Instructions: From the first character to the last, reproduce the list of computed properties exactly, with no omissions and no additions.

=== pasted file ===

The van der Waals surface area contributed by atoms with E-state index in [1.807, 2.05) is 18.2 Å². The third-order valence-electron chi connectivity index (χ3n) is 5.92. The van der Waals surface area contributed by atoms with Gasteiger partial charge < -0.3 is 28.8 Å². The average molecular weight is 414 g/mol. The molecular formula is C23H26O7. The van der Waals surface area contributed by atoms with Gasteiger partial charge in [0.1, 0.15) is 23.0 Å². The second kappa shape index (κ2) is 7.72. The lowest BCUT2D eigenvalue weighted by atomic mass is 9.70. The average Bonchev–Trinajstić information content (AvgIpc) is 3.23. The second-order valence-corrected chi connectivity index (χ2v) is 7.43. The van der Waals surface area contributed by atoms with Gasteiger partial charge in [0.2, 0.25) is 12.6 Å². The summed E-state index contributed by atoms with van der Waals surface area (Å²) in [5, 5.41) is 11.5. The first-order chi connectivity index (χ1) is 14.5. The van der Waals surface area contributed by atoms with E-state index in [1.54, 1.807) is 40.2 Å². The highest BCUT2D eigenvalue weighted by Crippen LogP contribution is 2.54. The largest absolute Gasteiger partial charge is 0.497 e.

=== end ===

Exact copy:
The van der Waals surface area contributed by atoms with E-state index in [1.807, 2.05) is 18.2 Å². The third-order valence-electron chi connectivity index (χ3n) is 5.92. The van der Waals surface area contributed by atoms with Gasteiger partial charge < -0.3 is 28.8 Å². The average molecular weight is 414 g/mol. The molecular formula is C23H26O7. The van der Waals surface area contributed by atoms with Gasteiger partial charge in [0.1, 0.15) is 23.0 Å². The second kappa shape index (κ2) is 7.72. The lowest BCUT2D eigenvalue weighted by atomic mass is 9.70. The average Bonchev–Trinajstić information content (AvgIpc) is 3.23. The second-order valence-corrected chi connectivity index (χ2v) is 7.43. The van der Waals surface area contributed by atoms with Gasteiger partial charge in [0.2, 0.25) is 12.6 Å². The summed E-state index contributed by atoms with van der Waals surface area (Å²) in [5, 5.41) is 11.5. The first-order chi connectivity index (χ1) is 14.5. The van der Waals surface area contributed by atoms with E-state index in [1.54, 1.807) is 40.2 Å². The highest BCUT2D eigenvalue weighted by Crippen LogP contribution is 2.54. The largest absolute Gasteiger partial charge is 0.497 e.